Paleontologists and volunteers found four dinosaur fossils this summer in the Hell Creek Formation of northeastern Montana, a geologic formation offering clues about the massive dinosaur die-off 66 to 68 million years ago.
“Each fossil that we collect helps us sharpen our views of the last dinosaur-dominated ecosystems and the first mammal-dominated ecosystems,” said Gregory Wilson Mantilla, a member of the University of Washington’s Burke Museum excavation team.
“With these, we can better understand the processes involved in the loss and origination of biodiversity and the fragility, collapse and assembly of ecosystems,” said Mantilla, who is a professor of biology and curator of vertebrate paleontology at the Burke Museum.
The excavation team found the ilium (hip bones) of a theropod about the size of a modern adult ostrich. Theropods were related to the much larger Tyrannosaurus rex and other meat-eating raptors.
Researchers also found the hips and legs of a duck-billed dinosaur, as well as a pelvis, toe claw and limbs from another theropod that could be a rare ostrich-like Anzu or possibly a new species. A Triceratops skull and other fossilized bones were also found.
The four dinosaurs’ remains will eventually be held in trust for the public by the Bureau of Land Management and will become part of the Burke Museum’s collections after work at its preparation lab.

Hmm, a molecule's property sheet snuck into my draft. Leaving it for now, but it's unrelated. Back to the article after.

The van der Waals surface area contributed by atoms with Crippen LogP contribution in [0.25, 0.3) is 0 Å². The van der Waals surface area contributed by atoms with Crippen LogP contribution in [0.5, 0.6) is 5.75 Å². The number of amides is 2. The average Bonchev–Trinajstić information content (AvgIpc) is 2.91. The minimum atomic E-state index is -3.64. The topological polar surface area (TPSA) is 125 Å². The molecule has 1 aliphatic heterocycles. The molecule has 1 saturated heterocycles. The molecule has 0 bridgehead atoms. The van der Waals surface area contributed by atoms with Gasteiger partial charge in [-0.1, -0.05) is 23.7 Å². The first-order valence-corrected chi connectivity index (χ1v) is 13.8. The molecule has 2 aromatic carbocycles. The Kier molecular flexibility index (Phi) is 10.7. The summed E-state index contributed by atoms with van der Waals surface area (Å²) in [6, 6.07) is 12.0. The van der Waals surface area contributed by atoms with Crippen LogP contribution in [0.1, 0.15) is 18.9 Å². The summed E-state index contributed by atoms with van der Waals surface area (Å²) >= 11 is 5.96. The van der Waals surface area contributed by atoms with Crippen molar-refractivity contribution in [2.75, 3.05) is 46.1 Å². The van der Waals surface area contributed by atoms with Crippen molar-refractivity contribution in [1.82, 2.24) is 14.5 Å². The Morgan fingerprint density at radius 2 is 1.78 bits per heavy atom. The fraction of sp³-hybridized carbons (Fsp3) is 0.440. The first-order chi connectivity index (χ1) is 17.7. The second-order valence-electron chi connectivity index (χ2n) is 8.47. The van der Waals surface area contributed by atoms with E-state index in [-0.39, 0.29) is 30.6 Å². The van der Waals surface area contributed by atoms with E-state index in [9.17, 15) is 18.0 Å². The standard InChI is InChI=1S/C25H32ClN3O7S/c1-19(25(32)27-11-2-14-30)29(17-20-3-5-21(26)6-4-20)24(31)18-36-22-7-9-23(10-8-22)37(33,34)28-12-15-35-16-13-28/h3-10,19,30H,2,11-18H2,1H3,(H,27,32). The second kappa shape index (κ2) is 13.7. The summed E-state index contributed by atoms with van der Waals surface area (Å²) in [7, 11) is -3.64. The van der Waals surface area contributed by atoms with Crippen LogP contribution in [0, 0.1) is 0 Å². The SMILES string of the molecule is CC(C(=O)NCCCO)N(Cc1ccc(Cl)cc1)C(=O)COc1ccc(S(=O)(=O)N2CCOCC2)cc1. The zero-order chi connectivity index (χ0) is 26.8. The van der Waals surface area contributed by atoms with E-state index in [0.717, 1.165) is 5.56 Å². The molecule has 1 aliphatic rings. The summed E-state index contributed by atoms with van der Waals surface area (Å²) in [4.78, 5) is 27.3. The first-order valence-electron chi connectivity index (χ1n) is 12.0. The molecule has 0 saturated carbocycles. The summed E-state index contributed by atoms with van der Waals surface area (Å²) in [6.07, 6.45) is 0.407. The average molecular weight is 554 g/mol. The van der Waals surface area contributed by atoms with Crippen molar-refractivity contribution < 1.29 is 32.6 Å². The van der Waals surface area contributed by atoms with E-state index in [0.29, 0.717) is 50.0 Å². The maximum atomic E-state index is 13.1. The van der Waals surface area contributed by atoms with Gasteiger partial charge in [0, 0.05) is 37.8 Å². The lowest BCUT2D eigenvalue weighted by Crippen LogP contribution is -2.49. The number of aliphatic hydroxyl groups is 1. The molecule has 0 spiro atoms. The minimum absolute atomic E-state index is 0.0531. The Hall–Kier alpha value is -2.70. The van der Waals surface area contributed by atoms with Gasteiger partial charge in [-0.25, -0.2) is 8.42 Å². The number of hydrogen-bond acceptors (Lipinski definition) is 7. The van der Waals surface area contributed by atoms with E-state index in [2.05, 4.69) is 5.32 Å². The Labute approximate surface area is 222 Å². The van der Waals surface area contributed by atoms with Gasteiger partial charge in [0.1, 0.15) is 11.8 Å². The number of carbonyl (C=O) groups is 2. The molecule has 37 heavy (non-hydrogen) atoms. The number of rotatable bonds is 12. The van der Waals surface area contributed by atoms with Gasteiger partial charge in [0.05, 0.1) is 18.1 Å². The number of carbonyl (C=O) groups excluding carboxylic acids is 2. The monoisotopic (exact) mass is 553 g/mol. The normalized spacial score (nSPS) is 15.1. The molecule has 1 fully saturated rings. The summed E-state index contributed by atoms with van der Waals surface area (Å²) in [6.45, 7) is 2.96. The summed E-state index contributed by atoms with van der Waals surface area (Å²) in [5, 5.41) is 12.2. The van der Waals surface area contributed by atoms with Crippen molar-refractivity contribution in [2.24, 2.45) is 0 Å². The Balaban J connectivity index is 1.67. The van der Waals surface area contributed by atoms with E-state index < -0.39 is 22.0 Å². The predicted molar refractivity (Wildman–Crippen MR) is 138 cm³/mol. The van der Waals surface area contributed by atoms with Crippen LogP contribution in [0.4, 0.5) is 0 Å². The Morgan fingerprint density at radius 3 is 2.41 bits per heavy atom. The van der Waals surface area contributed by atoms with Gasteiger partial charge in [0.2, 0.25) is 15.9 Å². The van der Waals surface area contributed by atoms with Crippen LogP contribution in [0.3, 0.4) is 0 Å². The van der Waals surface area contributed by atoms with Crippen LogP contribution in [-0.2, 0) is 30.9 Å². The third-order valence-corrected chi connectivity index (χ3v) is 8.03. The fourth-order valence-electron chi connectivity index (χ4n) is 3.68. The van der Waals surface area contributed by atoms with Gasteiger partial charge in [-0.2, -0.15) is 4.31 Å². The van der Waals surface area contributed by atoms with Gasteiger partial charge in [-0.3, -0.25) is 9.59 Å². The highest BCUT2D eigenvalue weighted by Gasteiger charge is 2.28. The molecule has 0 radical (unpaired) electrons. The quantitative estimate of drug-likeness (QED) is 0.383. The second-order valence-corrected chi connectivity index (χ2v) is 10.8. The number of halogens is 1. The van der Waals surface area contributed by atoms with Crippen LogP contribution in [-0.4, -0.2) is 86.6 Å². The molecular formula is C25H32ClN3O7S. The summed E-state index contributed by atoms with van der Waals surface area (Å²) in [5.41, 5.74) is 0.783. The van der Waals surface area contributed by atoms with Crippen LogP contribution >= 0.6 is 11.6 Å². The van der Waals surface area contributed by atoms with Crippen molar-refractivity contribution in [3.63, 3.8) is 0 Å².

The triceratops fossils were found on public land and dubbed “Flyby Trike” in honor of the rancher who first identified them while piloting his airplane over the area. The team theorized that the dinosaur died on a flood plain, and its bones were scattered by flowing water or scavenged by a T. rex, before fossilizing.
In July 2021, the team excavated the dinosaurs as part of ongoing research into the so-called K-Pg mass extinction event that killed off all dinosaurs apart from birds. A designated National Natural Landmark, the Hell Creek Formation features clays, mudstones and sandstones deposited during the end of the Cretaceous period and the beginning of the Paleogene in river channels and deltas and occasional peaty swamps.
The Flyby Trike may be one of the last Triceratops living before the mass extinction, according to the team, which estimates that it lived less than 300,000 years before the cataclysm.
The team found the Flyby Trike’s horn frill and bones, ribs, lower jaw, teeth and the occipital condyle bone that was nicknamed the “trailer hitch.” The latter is a ball-shaped bone that connects the skull to the neck. About 30 percent of Flyby Trike’s skull has been found so far.
“Previous to this year’s excavations, a portion of the Flyby Trike frill and a brow horn were collected and subsequently prepared by volunteer preparators in the fossil preparation lab. The frill was collected in many pieces and puzzled together fantastically by volunteers. Upon puzzling the frill portion together, it was discovered that the specimen is likely an older ‘grandparent’ Triceratops,” said Kelsie Abrams, who manages the paleontology preparation laboratory at Burke Museum.
Fossilized plant materials were found with Flyby Trike. These included amber and seed pods, which may allow paleobotanists a glimpse at plant life and what dinosaurs ate.
Edited by Richard Pretorius and Kristen Butler
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